Annabel Simms’ “An Hour from Paris” is an eye-opening guide to lesser known towns and villages within an easy train ride for daytrips from Paris. Before getting down to reviewing the updated version of the book, I chose a chapter in order to follow one of the book’s walking tours. Yesterday, then, I took the suburb train RER A line 30-minutes northwest to the Seine-side town of Poissy in order to follow Ms. Simms’ footsteps there and in the neighboring villages of Villennes and Médard, which are also described in the “Poissy” chapter.
I picked Poissy from the 20 destinations in the book because I’d never been there and because even Ms. Simms is cautious about it, calling Poissy “a modest place, familiar to most Parisians only as the name of a terminus on the RER line service the northwestern suburbs.” I figured that if the author could design a worthwhile walking tour out of a place that apparently held such little promise then “An Hour from Paris” must be full of discovery.
“An Hour From Paris” is an intensely practical guide that one is unlikely to read front to back. But I’d enjoyed reading it that way for its quirky mix of practical information, GPS-like directions, and odd asides that seem ever so gently, and in a British way, to say “I was here.”
Here, for example, is one of my favorite passages from a description of the village of Andrésy: “… continue along the river as far as the Rue de Trélan. There is a little jetty with an electric bell to the right which you press to summon the small speedboat opposite…There is a little riverside garden in which you can eat outside in the summer (where I saw a red squirrel) and the tiled floor, lace curtains framing the river and the old-fashioned oak furniture make for a cosy retreat inside.” I just love that red squirrel that scampered into the text.
I’ll discuss the quirks of the text further in the actual review to appear next month. I’m using today’s blog not to review but to illustrate the visit outlined by Ms. Simms that I more or less faithfully followed—quite easily, I should add, thanks to the book’s excellent maps and the author’s unwavering eye for detail. I did not, however, enter the various museums that she mentioned along the way, though I did stop to photograph the cat, above left, near the entrance to Poissy’s Toy Museum (where I saw a magpie). The fact that the museum is across the street from a major prison for hardened criminals tells you that you are indeed well of the beaten track in these parts.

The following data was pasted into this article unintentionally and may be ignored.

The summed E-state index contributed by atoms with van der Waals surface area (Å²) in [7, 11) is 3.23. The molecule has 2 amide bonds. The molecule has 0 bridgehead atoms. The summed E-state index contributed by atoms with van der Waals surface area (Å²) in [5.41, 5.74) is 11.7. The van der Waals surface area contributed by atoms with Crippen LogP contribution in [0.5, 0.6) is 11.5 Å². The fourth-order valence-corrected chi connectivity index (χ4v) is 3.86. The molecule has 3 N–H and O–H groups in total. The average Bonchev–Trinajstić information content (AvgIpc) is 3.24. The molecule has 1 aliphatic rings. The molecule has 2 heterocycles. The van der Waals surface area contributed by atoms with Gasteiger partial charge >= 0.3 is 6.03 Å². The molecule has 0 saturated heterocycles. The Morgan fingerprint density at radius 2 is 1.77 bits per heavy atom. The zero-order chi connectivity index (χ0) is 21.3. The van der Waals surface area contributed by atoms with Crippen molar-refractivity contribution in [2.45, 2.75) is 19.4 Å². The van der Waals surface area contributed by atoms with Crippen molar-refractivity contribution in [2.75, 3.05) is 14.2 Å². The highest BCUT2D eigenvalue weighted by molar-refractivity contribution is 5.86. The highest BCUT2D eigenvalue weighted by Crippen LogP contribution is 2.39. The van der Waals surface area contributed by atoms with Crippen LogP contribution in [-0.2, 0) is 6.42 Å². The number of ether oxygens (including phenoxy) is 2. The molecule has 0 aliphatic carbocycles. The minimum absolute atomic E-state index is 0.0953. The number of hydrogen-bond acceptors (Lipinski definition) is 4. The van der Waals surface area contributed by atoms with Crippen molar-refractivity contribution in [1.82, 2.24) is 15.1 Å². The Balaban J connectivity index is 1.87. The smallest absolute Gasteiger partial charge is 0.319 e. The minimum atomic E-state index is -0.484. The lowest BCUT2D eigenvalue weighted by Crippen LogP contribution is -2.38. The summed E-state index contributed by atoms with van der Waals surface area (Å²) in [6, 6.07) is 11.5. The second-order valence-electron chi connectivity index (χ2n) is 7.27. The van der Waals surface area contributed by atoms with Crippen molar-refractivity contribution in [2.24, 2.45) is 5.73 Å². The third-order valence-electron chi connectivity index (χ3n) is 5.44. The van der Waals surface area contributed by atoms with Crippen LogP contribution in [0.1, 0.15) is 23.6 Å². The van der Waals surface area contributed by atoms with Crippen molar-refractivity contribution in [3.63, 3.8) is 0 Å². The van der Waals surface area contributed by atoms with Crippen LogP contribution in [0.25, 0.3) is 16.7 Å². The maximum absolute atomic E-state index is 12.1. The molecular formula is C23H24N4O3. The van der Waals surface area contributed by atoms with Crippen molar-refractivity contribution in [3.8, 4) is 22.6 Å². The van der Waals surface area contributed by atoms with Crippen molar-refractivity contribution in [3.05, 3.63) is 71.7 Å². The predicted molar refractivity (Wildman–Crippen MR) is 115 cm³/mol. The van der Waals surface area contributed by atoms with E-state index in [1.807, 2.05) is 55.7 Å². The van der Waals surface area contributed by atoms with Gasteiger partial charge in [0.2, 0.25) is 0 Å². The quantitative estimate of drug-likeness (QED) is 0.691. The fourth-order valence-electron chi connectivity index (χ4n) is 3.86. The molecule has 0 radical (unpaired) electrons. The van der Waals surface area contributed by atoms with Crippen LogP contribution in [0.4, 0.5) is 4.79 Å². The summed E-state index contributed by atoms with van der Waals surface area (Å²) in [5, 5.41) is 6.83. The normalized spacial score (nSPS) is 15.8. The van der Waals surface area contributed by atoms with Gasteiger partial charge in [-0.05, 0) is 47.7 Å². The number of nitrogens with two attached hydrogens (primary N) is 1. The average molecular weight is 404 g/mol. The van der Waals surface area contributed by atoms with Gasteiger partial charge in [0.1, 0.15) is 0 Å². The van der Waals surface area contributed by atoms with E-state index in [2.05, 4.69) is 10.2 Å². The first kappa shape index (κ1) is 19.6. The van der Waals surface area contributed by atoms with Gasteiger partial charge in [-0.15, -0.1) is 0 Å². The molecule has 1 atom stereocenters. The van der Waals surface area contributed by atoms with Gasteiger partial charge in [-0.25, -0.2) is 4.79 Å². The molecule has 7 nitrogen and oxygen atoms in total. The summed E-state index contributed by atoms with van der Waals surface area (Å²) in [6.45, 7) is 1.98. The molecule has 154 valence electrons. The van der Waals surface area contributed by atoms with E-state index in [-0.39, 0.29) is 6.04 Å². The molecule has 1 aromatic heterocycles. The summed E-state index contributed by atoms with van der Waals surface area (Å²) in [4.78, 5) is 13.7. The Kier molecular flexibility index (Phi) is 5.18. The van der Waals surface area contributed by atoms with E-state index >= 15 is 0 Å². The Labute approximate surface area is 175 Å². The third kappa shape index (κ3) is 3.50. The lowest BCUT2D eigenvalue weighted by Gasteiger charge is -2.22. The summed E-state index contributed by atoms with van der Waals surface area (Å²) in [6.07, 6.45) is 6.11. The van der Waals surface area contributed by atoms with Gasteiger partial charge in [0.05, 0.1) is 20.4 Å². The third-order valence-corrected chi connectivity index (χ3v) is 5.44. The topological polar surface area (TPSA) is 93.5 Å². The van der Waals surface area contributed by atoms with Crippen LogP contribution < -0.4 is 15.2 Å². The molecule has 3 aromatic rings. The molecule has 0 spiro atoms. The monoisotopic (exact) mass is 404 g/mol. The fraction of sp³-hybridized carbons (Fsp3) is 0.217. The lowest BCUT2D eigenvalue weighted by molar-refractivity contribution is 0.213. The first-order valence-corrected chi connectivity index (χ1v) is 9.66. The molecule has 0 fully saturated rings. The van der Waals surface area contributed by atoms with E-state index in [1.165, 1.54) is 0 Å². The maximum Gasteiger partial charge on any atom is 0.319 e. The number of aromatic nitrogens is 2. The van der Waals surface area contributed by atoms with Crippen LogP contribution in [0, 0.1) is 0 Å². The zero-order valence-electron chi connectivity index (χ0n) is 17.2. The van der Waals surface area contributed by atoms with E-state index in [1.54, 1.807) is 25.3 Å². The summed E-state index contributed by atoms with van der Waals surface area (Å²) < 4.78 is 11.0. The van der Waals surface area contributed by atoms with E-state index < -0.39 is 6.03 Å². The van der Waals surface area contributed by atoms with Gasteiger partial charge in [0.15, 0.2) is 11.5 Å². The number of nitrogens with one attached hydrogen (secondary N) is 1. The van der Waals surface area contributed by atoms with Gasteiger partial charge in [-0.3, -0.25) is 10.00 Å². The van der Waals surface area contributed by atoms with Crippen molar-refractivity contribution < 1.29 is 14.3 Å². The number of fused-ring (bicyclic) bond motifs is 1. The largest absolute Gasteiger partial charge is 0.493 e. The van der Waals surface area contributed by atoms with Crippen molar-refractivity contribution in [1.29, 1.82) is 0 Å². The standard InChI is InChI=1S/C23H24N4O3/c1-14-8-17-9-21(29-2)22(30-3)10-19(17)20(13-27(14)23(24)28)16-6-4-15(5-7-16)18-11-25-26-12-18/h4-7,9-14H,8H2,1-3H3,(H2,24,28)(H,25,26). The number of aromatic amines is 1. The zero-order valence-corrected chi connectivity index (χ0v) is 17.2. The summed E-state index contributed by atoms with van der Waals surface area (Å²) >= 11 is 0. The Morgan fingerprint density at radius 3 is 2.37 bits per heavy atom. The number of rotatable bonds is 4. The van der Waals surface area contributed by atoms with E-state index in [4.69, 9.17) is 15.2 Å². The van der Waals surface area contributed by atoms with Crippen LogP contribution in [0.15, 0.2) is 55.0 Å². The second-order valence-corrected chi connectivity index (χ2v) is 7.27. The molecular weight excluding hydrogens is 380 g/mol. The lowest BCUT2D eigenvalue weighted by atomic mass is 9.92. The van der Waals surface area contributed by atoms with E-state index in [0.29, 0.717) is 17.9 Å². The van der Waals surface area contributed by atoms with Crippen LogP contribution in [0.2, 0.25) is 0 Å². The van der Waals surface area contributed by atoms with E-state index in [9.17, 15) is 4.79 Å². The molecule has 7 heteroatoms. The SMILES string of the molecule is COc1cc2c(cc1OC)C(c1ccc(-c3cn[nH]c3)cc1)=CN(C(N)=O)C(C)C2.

The spire of Collégiale Notre Dame, the church were King Louis IX was baptized in 1214 (remnants of the baptismal font are there), appears in the photo above with the cat. Here below is a colorful Renaissance “Entombment of Christ” found in that church.
I made a detour from Ms. Simms’ outline to buy a sandwich in town then returned to her trail to visit the Villa Savoye, photo right, designed by Le Corbusier in 1929. To the contemporary eye the villa resembles a generic office building near a strip mall, but when it was completed in the early 1930s it was a wondrous example of chic avant-garde eurotrash that few people would have wanted to live in. It’s in a little park across the street from a low-income housing project.
I already knew how detail-oriented Ms. Simms is from reading the book, but I realized when following her route that in addition to wanting to say “I was here” she also wants to encourage readers to look for details, whether, when heading downstream to Villennes, you’re standing on a bridge overlooking a branch of the Seine (below left) or “strolling down a private, peaceful and pretty, [that] leads past houses whose gardens stretch to the water’s edge” (below right)
or admiring a hedge of firethorns in full bloom (having asked a local what they are then looked up the translation back home)
or sitting in front of “the striking 11th-century church.”
A mile further upstream, at Médan, there’s another church, and a small private chateau, and the house that Zola bought in 1878 and where he lived “for about eight months of the year until his death 24 years later.”
You can then “make a nostalgic detour to reach the river by turning left” and have a seat by the river at Plaisirs d’Eté, “the only source of food and drink in Médan [which] is open sporadically, depending on the whim of the owners, a retired couple.” I don’t know if I’d call the detour nostalgic, but it was certainly delightful, especially since the retired couple’s whim to open coincided with my own to go.
An enjoyable day of discovery indeed! I’m looking forward to following in Ms. Simms’ footsteps in other town and villages where I’d never thought of setting foot.
Click here for my complete review of Annabel Simms’ An Hour From Paris.